In battling habitat destruction, China’s ocean police bare teeth
In a sign of the difficulties facing Chinese sea-based aquaculture, authorities in southerly Fujian Province have closed down a quarrying and construction company which had been destroying large tracts of an important coastal system of mudflats traditionally home to aquaculture facilities and wild fisheries.
The China National Ocean Supervisory Bureau, a hitherto low-profile state body, led a multi-agency crackdown on builders destroying parts of the Anhai Gulf near Dongshi port in Fujian Province in recent days.
Photos printed by local state-owned media showed earth movers, watched by police, tearing down illegal buildings and gravel-grading facilities. The illegal house building and quarrying had “impacted on water flow” in the gulf and destroyed habitats, according to the bureau.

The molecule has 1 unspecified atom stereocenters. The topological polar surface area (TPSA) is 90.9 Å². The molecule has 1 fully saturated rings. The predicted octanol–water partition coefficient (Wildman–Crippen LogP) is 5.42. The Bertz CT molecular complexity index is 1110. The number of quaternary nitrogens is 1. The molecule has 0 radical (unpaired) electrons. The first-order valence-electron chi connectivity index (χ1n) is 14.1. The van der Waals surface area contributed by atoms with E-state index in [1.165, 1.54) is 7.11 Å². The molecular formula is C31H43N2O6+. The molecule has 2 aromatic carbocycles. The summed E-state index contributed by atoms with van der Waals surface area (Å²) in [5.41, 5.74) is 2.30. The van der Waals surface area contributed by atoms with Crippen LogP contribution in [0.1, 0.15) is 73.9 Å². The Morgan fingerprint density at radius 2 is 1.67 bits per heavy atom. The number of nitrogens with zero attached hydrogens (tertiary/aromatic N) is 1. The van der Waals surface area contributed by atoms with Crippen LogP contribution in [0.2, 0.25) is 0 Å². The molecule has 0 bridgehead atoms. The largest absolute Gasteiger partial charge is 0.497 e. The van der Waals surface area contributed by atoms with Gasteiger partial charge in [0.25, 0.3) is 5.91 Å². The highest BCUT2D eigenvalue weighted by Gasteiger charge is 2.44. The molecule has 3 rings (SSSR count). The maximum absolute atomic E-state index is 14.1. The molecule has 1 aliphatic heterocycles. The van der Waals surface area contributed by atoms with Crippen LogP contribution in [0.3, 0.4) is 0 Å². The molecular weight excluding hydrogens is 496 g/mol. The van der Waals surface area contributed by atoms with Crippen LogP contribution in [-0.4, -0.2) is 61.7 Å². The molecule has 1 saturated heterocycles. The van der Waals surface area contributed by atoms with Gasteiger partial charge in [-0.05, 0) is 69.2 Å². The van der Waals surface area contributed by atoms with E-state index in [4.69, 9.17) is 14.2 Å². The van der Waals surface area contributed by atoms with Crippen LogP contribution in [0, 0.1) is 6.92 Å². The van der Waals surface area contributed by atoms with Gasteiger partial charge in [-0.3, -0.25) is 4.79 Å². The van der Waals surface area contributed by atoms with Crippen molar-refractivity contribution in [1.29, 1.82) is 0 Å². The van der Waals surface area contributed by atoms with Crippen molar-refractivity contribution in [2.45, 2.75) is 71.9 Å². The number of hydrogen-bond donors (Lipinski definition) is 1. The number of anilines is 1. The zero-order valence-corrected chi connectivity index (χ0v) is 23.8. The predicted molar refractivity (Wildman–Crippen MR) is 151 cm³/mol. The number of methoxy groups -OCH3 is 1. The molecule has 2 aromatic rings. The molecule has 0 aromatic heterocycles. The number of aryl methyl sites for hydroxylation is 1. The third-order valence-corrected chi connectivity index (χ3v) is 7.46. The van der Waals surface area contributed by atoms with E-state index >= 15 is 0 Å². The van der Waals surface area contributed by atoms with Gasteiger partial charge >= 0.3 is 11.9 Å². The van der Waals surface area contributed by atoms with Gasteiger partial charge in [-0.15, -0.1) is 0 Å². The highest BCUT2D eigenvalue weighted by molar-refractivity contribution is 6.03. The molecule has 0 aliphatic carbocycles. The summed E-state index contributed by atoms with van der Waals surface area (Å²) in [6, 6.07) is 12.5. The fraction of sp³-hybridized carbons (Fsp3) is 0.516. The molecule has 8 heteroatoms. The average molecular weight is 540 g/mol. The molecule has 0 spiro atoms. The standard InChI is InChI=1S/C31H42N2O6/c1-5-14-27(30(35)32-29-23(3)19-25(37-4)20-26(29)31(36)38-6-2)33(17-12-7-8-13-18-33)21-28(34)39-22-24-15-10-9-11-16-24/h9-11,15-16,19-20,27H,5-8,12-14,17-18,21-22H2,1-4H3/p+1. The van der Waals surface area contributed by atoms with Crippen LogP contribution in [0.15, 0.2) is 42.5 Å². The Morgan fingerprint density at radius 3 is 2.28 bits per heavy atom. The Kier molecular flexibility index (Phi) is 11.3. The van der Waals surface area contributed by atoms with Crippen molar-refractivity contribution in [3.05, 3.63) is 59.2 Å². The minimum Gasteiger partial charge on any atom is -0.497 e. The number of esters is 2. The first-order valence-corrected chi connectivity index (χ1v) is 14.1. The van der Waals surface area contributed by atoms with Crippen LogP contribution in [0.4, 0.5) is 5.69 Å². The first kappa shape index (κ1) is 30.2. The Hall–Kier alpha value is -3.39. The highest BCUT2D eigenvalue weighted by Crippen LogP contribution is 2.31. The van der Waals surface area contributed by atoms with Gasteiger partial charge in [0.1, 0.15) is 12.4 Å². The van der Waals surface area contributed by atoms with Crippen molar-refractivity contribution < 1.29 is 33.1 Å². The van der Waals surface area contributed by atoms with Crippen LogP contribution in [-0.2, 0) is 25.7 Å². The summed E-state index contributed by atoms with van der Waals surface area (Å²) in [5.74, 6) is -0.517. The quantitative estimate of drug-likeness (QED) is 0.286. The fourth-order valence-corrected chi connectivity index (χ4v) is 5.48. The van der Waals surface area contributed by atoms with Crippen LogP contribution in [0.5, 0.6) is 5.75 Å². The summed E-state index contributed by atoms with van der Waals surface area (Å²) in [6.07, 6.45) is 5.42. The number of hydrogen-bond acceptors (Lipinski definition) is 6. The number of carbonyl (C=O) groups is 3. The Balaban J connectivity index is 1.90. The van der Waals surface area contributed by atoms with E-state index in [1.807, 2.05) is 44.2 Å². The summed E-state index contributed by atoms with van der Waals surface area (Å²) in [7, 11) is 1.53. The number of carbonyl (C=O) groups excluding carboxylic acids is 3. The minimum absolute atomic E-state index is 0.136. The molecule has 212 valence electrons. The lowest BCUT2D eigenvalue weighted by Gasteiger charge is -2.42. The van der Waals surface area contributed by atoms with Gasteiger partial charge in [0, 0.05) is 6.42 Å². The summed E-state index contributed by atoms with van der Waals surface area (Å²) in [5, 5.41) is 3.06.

It’s not clear how the rogue developers were able to get away so long with their building and gravel extraction on the coastal zone. However, a multiplicity of agencies and competing competencies and jurisdictions often hinders enforcement of national laws in China at the local level.
Other agencies involved in the much-reported swoop included the Ocean and Fisheries Bureau, the local police force, the EP department, as well as the local offices of the departments of land, transport, and water conservation.
The China National Ocean Supervisory Bureau has promised increased patrols of the area to prevent a recurrence. China’s aquaculture producers have long complained about tighter access to land due to competition from construction companies and industry – as well as tighter environmental policing of water-quality rules.